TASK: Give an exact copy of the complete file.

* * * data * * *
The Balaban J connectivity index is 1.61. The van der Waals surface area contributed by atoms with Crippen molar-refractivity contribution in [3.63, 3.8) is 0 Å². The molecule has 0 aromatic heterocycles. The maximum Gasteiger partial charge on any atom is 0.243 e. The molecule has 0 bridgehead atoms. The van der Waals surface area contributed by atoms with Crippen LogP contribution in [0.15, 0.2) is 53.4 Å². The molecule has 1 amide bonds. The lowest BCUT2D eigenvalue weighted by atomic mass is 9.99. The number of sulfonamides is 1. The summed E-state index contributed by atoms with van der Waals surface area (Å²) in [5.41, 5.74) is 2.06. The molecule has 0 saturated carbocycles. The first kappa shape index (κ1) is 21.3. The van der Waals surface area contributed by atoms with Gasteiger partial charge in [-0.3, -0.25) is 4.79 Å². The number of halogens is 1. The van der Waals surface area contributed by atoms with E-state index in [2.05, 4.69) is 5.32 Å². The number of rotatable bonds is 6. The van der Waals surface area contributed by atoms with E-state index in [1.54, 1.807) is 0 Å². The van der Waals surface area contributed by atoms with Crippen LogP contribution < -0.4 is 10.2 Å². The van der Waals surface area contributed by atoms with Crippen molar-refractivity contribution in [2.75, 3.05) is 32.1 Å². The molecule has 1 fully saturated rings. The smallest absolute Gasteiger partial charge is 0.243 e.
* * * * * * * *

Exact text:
The Balaban J connectivity index is 1.61. The van der Waals surface area contributed by atoms with Crippen molar-refractivity contribution in [3.63, 3.8) is 0 Å². The molecule has 0 aromatic heterocycles. The maximum Gasteiger partial charge on any atom is 0.243 e. The molecule has 0 bridgehead atoms. The van der Waals surface area contributed by atoms with Crippen LogP contribution in [0.15, 0.2) is 53.4 Å². The molecule has 1 amide bonds. The lowest BCUT2D eigenvalue weighted by atomic mass is 9.99. The number of sulfonamides is 1. The summed E-state index contributed by atoms with van der Waals surface area (Å²) in [5.41, 5.74) is 2.06. The molecule has 0 saturated carbocycles. The first kappa shape index (κ1) is 21.3. The van der Waals surface area contributed by atoms with Gasteiger partial charge in [-0.3, -0.25) is 4.79 Å². The number of halogens is 1. The van der Waals surface area contributed by atoms with E-state index in [2.05, 4.69) is 5.32 Å². The number of rotatable bonds is 6. The van der Waals surface area contributed by atoms with E-state index in [1.54, 1.807) is 0 Å². The van der Waals surface area contributed by atoms with Crippen LogP contribution < -0.4 is 10.2 Å². The van der Waals surface area contributed by atoms with Crippen molar-refractivity contribution in [2.75, 3.05) is 32.1 Å². The molecule has 1 fully saturated rings. The smallest absolute Gasteiger partial charge is 0.243 e.